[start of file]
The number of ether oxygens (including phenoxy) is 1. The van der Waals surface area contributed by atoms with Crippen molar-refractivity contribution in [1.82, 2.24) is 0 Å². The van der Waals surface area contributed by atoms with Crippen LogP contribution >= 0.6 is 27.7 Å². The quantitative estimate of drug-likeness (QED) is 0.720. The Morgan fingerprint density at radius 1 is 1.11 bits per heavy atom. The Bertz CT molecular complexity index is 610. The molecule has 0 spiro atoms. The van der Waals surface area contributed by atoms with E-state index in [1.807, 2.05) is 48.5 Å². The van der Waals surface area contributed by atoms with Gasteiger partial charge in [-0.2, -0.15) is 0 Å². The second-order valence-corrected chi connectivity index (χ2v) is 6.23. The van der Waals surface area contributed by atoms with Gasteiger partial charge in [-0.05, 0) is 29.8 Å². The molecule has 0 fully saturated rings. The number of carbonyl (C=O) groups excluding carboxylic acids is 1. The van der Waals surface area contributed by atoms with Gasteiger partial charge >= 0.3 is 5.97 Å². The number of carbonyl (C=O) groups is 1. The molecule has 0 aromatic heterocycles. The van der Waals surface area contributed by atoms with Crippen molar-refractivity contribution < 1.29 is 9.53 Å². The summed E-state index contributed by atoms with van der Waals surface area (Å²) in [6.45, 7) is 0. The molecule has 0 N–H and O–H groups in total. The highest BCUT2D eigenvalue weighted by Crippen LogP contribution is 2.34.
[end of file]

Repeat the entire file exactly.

The number of ether oxygens (including phenoxy) is 1. The van der Waals surface area contributed by atoms with Crippen molar-refractivity contribution in [1.82, 2.24) is 0 Å². The van der Waals surface area contributed by atoms with Crippen LogP contribution >= 0.6 is 27.7 Å². The quantitative estimate of drug-likeness (QED) is 0.720. The Morgan fingerprint density at radius 1 is 1.11 bits per heavy atom. The Bertz CT molecular complexity index is 610. The molecule has 0 spiro atoms. The van der Waals surface area contributed by atoms with E-state index in [1.807, 2.05) is 48.5 Å². The van der Waals surface area contributed by atoms with Gasteiger partial charge in [-0.2, -0.15) is 0 Å². The second-order valence-corrected chi connectivity index (χ2v) is 6.23. The van der Waals surface area contributed by atoms with Gasteiger partial charge in [-0.05, 0) is 29.8 Å². The molecule has 0 fully saturated rings. The number of carbonyl (C=O) groups excluding carboxylic acids is 1. The van der Waals surface area contributed by atoms with Gasteiger partial charge >= 0.3 is 5.97 Å². The number of carbonyl (C=O) groups is 1. The molecule has 0 aromatic heterocycles. The van der Waals surface area contributed by atoms with Crippen molar-refractivity contribution < 1.29 is 9.53 Å². The summed E-state index contributed by atoms with van der Waals surface area (Å²) in [6.45, 7) is 0. The molecule has 0 N–H and O–H groups in total. The highest BCUT2D eigenvalue weighted by Crippen LogP contribution is 2.34.